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I'm interested in transcoding a video I own for use as a screensaver; size isn't an issue, but I want to stress the processor and video card as little as possible as far as video decoding goes.

What is/are my best option(s)?

The system in question runs Windows on a dual core 2.4GHz i7 with 10GB RAM and a choice of Intel HD Graphics 4000 and NVIDIA GeForce 620M, although I'd be interested in a generic answer, since I have other OS and hardware choices as well. I have variety of older computers to choose from.

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Can you provide more details on your system, e.g. operating system, CPU&GPU type? –  Stefan Seidel Jan 8 '13 at 10:25
    
Yes, of course. –  oKtosiTe Jan 8 '13 at 10:27
    
If size isn't an issue.. raw video? ( ͡° ͜ʖ ͡°) ffmpeg -i input.mkv -c:v rawvideo output.mkv –  JamesTheAwesomeDude Dec 17 at 16:34

2 Answers 2

up vote 3 down vote accepted

The main component of complexity is the codec standard itself. As Stefan Seidel already mentioned, MPEG-1 is probably the easiest to encode and decode. MPEG-2 should also be relatively easy to handle. But your video will be huge if you want a decent quality.

MPEG-4 and H.264 add a bit of complexity here. One of the most important (and widely used) features here are B frames. Here, the a frame of the video can depend on multiple frames that were shown before or might be shown later. This means: More computation needed, more memory needed, more disk access.

So, if you're encoding your video, make sure to disable B-pictures. In H.264 this can be achieved by sticking to the Baseline profile (e.g. in FFmpeg with -profile:v baseline). The baseline profile was included in order to support faster encoding and playback devices with low processing capabilities (such as mobile phones).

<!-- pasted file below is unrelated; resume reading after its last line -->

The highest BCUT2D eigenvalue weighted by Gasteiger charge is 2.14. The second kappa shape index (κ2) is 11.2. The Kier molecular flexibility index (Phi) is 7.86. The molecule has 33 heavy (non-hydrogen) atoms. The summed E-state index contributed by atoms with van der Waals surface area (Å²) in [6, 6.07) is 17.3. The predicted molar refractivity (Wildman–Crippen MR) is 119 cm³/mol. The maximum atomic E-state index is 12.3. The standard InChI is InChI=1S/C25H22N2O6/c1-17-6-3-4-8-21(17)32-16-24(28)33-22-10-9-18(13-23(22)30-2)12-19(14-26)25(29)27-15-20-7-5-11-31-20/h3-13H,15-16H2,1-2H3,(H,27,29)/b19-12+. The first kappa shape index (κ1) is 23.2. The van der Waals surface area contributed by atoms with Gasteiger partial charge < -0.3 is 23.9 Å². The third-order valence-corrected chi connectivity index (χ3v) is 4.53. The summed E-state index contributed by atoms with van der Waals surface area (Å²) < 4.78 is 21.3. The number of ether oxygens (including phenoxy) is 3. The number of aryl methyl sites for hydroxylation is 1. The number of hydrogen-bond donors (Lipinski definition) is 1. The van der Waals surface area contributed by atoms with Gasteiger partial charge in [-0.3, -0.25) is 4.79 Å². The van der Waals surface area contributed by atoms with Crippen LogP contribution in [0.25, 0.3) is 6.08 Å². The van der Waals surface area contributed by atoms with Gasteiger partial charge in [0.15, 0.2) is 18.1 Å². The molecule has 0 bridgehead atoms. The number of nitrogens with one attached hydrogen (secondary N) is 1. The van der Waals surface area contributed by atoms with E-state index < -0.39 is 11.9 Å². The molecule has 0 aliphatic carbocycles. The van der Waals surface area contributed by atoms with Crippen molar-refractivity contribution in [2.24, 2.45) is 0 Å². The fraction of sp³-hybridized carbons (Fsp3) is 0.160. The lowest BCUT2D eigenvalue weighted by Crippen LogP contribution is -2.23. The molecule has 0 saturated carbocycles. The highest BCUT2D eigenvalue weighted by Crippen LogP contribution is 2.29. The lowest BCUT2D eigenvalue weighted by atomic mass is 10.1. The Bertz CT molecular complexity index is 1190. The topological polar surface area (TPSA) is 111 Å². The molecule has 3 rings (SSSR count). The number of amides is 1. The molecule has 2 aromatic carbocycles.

In any case, your result depends on how your operating system delegates the decoding tasks. If it's just using the CPU, stick to the "simple" codecs. If it's using the GPU, you should be fine to use H.264.

Certain players like VLC may use the GPU for decoding video, but this is not guaranteed and heavily depends on your OS and the graphics card. I recommend simply doing a few tests with different codecs. The fact that you're using a screensaver and not a dedicated player may very well change your results too, so don't rely on testing with, e.g. VLC.

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Sorry for taking so long to get back to this question. Your answer is concise and highlights the fact that there is no one-size-fits-all solution. Accepted. –  oKtosiTe Jan 13 at 10:33

From a CPU load point of view, and without doing a lot of research on this, I would say MPEG1 is probably a good choice. If your hardware is, however, capable of hardware-decoding MPEG2, MPEG4, h264 or similar codecs, it's much better to use this, because the graphics chips are highly optmized for playing these and use very little power, and the CPU can stay mostly idle during this task.

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